The Valdosta Daily Times
During the summer months, as the days get longer and the evenings get warmer, many families enjoy spending an evening in the yard grilling. While grilling is a fun summer activity, it is also important for backyard chefs to remember how to stay safe while grilling.
The National Fire Protection Association offers many tips on grilling safety. Some of those tips are listed below:
Grill outside and away from the house. Perhaps the most important safety step for grilling is to keep the grill outside and away from the house. Grillers should also avoid putting their grill too close to any wood railings, sheds or under any low hanging coverings or trees.
Keep water or a hydrant close by. It is important to always keep a fire hydrant and also a water hose near the grill when it is in use. If flames get out of control or too high, these items can prevent fires from catching on items near the grill.
Keep children and pets at a distance. Parents should remember to never let children near the grill. Children should always stay at least three feet away from the grill to prevent injury or burns. Pets should also be kept away from the grill for the same reason.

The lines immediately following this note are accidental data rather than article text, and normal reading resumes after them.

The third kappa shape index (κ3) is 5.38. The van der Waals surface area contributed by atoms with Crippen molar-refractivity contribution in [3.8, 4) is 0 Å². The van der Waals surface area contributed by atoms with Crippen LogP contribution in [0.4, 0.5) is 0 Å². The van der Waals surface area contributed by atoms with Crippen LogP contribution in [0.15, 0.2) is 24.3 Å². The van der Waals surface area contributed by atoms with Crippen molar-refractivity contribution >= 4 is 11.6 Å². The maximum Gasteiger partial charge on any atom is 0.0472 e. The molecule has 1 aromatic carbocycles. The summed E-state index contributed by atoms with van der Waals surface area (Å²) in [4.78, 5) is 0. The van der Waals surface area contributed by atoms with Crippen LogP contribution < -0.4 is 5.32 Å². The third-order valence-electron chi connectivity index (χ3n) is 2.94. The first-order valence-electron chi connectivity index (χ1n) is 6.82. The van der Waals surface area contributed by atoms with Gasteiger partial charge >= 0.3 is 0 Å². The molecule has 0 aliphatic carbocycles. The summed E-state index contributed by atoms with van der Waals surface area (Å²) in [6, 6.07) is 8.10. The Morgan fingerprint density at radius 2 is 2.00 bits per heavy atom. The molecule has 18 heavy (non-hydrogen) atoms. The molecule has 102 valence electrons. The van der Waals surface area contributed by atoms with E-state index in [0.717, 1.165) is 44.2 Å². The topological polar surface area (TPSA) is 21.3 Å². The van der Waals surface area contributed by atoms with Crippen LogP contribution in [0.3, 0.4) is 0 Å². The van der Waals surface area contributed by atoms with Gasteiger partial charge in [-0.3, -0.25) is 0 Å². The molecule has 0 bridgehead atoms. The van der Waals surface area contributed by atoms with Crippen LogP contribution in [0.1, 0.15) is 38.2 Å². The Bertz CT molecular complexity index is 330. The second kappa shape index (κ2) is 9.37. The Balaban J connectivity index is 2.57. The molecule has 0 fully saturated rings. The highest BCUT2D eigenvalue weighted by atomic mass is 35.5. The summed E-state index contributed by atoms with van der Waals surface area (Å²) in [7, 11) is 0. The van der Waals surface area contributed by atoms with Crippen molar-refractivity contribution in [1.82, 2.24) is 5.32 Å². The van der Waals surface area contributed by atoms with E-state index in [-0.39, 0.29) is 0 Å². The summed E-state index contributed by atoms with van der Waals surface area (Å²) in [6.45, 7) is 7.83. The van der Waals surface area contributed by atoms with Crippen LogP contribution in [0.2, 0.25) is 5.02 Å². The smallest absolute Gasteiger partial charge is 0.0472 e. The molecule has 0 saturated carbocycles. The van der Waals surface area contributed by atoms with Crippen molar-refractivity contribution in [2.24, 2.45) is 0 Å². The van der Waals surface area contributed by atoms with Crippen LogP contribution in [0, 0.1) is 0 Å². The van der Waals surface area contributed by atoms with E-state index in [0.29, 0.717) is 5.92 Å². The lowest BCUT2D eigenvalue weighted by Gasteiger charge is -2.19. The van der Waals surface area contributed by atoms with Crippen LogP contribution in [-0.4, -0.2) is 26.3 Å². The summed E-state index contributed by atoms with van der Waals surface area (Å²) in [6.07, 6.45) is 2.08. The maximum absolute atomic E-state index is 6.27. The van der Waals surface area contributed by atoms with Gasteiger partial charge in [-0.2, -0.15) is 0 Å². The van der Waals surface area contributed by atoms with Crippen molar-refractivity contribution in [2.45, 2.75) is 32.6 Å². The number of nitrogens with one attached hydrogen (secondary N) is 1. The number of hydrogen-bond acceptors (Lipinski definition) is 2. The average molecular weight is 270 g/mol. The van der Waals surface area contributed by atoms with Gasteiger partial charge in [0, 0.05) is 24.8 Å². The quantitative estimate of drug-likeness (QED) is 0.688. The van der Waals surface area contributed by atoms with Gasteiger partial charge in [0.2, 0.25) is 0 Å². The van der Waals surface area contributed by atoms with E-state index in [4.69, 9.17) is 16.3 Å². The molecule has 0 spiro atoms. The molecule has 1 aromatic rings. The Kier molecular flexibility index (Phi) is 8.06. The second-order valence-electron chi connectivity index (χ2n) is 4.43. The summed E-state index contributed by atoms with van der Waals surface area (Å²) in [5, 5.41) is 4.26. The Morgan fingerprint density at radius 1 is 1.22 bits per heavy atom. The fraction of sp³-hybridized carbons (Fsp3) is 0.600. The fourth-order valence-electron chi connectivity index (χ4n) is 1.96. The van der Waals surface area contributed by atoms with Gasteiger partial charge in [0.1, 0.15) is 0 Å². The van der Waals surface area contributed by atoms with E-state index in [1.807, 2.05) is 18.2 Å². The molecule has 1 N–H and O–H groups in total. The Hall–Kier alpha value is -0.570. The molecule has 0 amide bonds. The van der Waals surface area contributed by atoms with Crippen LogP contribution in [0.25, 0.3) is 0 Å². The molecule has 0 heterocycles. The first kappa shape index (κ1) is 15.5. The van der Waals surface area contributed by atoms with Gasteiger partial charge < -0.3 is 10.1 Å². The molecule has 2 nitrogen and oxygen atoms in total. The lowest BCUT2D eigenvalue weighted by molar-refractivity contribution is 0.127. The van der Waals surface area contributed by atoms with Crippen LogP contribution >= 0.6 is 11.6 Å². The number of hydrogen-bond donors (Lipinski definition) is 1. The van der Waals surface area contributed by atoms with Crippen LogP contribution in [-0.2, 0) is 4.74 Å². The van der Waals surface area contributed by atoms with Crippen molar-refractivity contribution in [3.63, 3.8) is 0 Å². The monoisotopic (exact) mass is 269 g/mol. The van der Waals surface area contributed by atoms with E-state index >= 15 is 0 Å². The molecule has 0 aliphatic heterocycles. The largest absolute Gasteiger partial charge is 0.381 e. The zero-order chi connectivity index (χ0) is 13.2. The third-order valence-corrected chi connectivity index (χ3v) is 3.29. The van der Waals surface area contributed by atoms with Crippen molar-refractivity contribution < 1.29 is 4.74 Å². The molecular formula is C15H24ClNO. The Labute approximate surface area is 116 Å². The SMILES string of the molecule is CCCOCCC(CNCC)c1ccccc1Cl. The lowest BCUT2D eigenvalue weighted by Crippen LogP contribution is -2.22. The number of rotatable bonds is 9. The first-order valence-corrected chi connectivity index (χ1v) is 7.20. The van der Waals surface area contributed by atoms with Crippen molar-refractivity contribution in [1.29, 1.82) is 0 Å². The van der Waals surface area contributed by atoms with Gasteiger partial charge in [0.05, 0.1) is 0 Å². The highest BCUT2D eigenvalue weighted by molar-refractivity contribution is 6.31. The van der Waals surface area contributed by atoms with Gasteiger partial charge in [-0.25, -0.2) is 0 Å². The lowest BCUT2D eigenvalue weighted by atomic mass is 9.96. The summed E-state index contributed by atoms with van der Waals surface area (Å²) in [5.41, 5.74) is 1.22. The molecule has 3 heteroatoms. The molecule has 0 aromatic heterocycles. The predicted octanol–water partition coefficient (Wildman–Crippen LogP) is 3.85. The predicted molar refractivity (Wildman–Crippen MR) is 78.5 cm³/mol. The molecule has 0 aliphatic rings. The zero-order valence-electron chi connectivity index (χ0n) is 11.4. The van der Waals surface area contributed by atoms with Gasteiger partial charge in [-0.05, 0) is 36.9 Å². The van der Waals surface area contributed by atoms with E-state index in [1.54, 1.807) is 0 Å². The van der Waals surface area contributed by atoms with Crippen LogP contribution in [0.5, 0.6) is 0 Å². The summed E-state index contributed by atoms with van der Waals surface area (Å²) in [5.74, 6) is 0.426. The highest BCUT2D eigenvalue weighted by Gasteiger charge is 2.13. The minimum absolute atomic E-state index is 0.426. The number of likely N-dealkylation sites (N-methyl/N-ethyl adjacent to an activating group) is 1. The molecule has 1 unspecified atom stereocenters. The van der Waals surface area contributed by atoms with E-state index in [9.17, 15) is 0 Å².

Other safety tips for grilling include never leaving the grill unattended, never letting flames get too large and never lighting a gas grill with the lid closed. Grillers should also call 911 and move away from the grill if they smell gas while grilling. It is also important for the griller to wash their hands after touching any raw meat.
Fires, burns and cuts are not the only dangers when grilling. Food borne illnesses are another major safety issue during the summer.
Many families enjoy cold food items with their grilled meat such as a salad, cole slaw or pies. These items should never be left out in the heat before serving and should be kept in the refrigerator or freezer until time to eat. Recipes that include mayonnaise, eggs or milk are especially important to keep cold until ready to consume because these items will spoil very quickly.
Grilled meats should be always be cooked completely through before consumption. To check whether the meat is completely cooked, grillers can use a food thermometer. According to foodsafety.gov, safe minimum cooking temperatures for the most common grilled meats are: Ground beef (such as hamburger) 160 degree, poultry (such as chicken and turkey) 165 degrees, pork and ham should be 145 degrees, fish should be cooked until 145 degrees and other seafood such as shrimp and lobster should be cooked until the flesh is pearly and opaque or the inside is 145 degrees.
The tools that are used are another safety issue while grilling. Of course grillers should avoid being cut with sharp knives, however this is not the only tool that should be paid attention to while grilling. When cooking raw meat always use a different set of tongs or spatula for putting the meat on the grill and taking it off the grill. Raw juices from the meats can remain on the utensil and cause food borne illnesses. The same rule applies for plates or platters, always use a different plate to bring out the raw meat and to bring in the cooked meat.